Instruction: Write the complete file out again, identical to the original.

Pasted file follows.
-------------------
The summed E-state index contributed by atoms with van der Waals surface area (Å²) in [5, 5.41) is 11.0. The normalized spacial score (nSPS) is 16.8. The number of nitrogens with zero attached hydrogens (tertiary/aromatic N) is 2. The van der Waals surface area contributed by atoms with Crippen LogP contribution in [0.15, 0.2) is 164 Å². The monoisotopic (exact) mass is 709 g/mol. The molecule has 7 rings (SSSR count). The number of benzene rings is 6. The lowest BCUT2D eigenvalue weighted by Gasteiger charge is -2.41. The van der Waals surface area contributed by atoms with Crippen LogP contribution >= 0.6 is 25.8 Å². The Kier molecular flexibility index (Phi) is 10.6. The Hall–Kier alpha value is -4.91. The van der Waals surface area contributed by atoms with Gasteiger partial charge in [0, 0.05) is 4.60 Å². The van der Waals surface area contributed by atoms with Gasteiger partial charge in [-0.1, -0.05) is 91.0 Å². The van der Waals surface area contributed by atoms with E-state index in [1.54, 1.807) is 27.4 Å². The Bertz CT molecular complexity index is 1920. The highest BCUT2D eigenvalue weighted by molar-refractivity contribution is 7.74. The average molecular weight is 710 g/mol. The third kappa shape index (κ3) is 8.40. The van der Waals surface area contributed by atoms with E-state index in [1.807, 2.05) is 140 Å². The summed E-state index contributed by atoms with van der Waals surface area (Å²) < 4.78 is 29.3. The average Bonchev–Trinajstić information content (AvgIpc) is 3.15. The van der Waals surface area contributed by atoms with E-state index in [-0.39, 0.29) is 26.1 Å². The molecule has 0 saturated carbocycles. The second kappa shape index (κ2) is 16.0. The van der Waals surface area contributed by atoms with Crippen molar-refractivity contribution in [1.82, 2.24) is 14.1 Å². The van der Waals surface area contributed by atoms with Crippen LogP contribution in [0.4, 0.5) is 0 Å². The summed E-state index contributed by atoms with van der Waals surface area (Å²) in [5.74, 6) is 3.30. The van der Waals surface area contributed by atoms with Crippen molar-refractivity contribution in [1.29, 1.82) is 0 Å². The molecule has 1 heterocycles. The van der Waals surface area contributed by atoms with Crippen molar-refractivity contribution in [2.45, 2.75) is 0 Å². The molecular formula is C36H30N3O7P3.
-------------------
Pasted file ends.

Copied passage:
The summed E-state index contributed by atoms with van der Waals surface area (Å²) in [5, 5.41) is 11.0. The normalized spacial score (nSPS) is 16.8. The number of nitrogens with zero attached hydrogens (tertiary/aromatic N) is 2. The van der Waals surface area contributed by atoms with Crippen LogP contribution in [0.15, 0.2) is 164 Å². The monoisotopic (exact) mass is 709 g/mol. The molecule has 7 rings (SSSR count). The number of benzene rings is 6. The lowest BCUT2D eigenvalue weighted by Gasteiger charge is -2.41. The van der Waals surface area contributed by atoms with Crippen LogP contribution >= 0.6 is 25.8 Å². The Kier molecular flexibility index (Phi) is 10.6. The Hall–Kier alpha value is -4.91. The van der Waals surface area contributed by atoms with Gasteiger partial charge in [0, 0.05) is 4.60 Å². The van der Waals surface area contributed by atoms with Gasteiger partial charge in [-0.1, -0.05) is 91.0 Å². The van der Waals surface area contributed by atoms with E-state index in [1.54, 1.807) is 27.4 Å². The Bertz CT molecular complexity index is 1920. The highest BCUT2D eigenvalue weighted by molar-refractivity contribution is 7.74. The average molecular weight is 710 g/mol. The third kappa shape index (κ3) is 8.40. The van der Waals surface area contributed by atoms with E-state index in [1.807, 2.05) is 140 Å². The summed E-state index contributed by atoms with van der Waals surface area (Å²) < 4.78 is 29.3. The average Bonchev–Trinajstić information content (AvgIpc) is 3.15. The van der Waals surface area contributed by atoms with E-state index in [-0.39, 0.29) is 26.1 Å². The molecule has 0 saturated carbocycles. The second kappa shape index (κ2) is 16.0. The van der Waals surface area contributed by atoms with Crippen molar-refractivity contribution in [1.82, 2.24) is 14.1 Å². The van der Waals surface area contributed by atoms with Crippen LogP contribution in [0.4, 0.5) is 0 Å². The summed E-state index contributed by atoms with van der Waals surface area (Å²) in [5.74, 6) is 3.30. The van der Waals surface area contributed by atoms with Crippen molar-refractivity contribution in [1.29, 1.82) is 0 Å². The molecule has 1 heterocycles. The van der Waals surface area contributed by atoms with Crippen molar-refractivity contribution in [2.45, 2.75) is 0 Å². The molecular formula is C36H30N3O7P3.